The Handbook of Comparative Criminal Law

By Kevin Jon Heller; Markus D. Dubber | Go to book overview
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EGYPT

Sadiq Reza

I.Introduction
A. Historical Sketch
B. Jurisdiction
C. Legality Principle
D. Sources of Criminal Law
E. Process
II.General Part
A. Liability Requirements
B. Defenses
C. Justifications
D. Excuses
E. Sanctions
III.Special Part
A. Structure
B. Homicide
C. Sex Offenses

Sadiq Reza is Professor of Law at New York Law School. His recent publications include “Islam’s Fourth amendment: Search and Seizure in Islamic Doctrine and Muslim Practice,” 40 Georgetown Journal of International Law 703 (2009); and “Egypt,” in Craig M. Bradley (ed.), Criminal Procedure: A Worldwide Study (Carolina Academic Press, 2d ed., 2007).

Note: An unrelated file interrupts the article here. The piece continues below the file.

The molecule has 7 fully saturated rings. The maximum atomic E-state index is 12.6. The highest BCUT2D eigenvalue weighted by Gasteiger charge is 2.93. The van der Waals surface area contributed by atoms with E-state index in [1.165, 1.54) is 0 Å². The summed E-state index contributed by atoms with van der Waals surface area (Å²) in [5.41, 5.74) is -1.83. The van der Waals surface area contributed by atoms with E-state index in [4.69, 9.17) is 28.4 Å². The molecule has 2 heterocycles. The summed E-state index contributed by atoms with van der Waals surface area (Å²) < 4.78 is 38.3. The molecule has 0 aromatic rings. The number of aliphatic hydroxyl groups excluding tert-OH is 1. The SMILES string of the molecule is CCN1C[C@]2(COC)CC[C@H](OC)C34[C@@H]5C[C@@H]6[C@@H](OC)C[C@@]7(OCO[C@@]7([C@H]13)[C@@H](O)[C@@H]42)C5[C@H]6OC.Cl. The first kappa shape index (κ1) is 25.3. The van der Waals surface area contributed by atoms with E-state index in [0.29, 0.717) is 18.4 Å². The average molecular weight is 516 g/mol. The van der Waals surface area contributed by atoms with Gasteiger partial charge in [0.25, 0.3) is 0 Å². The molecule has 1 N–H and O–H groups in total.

The author thanks New York Law School for financial support, Amr Shalakany for guidance, and the following individuals and institutions for assistance with research and sources: Peter Bessada, Luna Droubi, Natalie Smolenski, Ned Th immayya, Nabil Fouda of the Middle East Library for Economic Services (MELES), Amira Heikal and Eihab Seoudi of Legislation and Development Information Systems (LADIS), and the libraries of New York Law School and Harvard Law School. The author dedicates this chapter to the memory of Lesley Wilkins (1944–2007)—the first Bibliographer for the Law of the Islamic World at Harvard Law School, a former president of the Middle East Librarians’ Association, an inveterate traveler, and an always cheerful colleague and friend.

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